In that class, we were asked to touch the contents of a bowl and take some of the contents and experience it. I found it really odd realize that all my muscles resisted putting my hand beneath a towel for which I had no idea what was inside. By everyone of my muscles, I mean, my arm muscles that stiffened and pulled back, my hand muscles that wanted to clench, my back muscles that shoved my shoulders upward, my leg muscles that got set to run. I could go on this way but no need to belabor the point. But in thinking of that time, why did react so strongly? Perhaps because even then, I was seeking to hold onto life rather than make a slip and let some of life go.
Why react that way? Fear of the unknown and what might be lurking beneath--snake, toad, something that might jump, something sticky and icky.
Inside, there were raspberries and I remember my surprise that they felt so warm. The scent reached my nostrils before I tasted, the juice satisfyingly sweet and fresh. These sensations were about embracing the wonder of life, the rich detail, savoring what I love, capturing the fruit only available for the moment.
Was this pleasant surprise? Relief? I did relax. My eyes shut with the taste. How is it that after all these years I can still remember that one day almost fifteen years ago?
Did it have to do with that change in reaction? Did it have to do with my desire to be aware of everything, including the held breath waitingness of the class and the outdoor yells of a group of students tossing about a football. I'd watched for moments before entering the cold stiffness of the brick building with the wide hallways and overly large windows that seemed to intimidate you. Am I really remembering it, or am I collecting a set of visits all together in one snapshot, like a video sequence with the same shot and many cut out.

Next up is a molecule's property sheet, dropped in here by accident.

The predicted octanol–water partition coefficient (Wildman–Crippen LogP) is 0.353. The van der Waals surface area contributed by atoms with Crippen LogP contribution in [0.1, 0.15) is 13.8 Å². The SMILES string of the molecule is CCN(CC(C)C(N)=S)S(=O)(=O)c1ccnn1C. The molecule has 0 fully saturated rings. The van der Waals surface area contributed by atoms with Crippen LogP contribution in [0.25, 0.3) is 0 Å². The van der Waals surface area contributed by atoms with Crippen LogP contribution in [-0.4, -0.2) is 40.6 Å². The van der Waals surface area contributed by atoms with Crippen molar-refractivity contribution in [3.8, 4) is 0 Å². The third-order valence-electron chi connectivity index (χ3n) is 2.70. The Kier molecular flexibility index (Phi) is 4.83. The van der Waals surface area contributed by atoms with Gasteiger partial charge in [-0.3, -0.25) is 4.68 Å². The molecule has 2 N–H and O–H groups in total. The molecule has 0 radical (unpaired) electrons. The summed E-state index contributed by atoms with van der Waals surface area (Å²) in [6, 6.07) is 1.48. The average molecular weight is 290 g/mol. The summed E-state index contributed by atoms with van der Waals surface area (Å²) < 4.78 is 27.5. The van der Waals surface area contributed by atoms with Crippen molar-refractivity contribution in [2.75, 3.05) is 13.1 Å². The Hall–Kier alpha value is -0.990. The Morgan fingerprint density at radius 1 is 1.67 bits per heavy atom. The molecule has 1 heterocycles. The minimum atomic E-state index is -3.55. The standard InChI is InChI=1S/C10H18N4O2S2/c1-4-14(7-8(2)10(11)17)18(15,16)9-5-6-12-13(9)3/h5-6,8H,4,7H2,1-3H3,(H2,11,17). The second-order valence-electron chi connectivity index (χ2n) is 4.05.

For me, this ability to sink into old moments and revisit scenes is something I've learned to rely on so that they seldom make my first drafts where I am seeking meaning, content, sequence, and connectivity. Often my scenes are layered together coat by coat, like a painter working additive color in patchy highlights or dots. I don't value as much what I do easily, instead I work where I feel I am weakest first because a house doesn't stand without a firm foundation.
For me that foundation is thought. I've been taught to remove our that thought and show what was and is inside the structure, which should convey all the thought behind via connections in images, theme, and actions and even character growth and by doing this, I am not telling the reader what occurred but leading them down my path of memory-experience in a specific way. The path is the meaning.
Now I am being taught to put back some of that thought, some of those decisions I made about what to include or not so that the reader is sure they are being offered a bowl filled with fruit rather than a scary uncertainty that could lead to something awful.
The thing about thoughts is they go on and on and on, are repetitive, implied by action often, maybe somewhat predictable based on circumstances. I guess the art of learning which of these thoughts to include can provide overtones of mental illness or creativity or of certainty based on training or whatever character trait is being shown.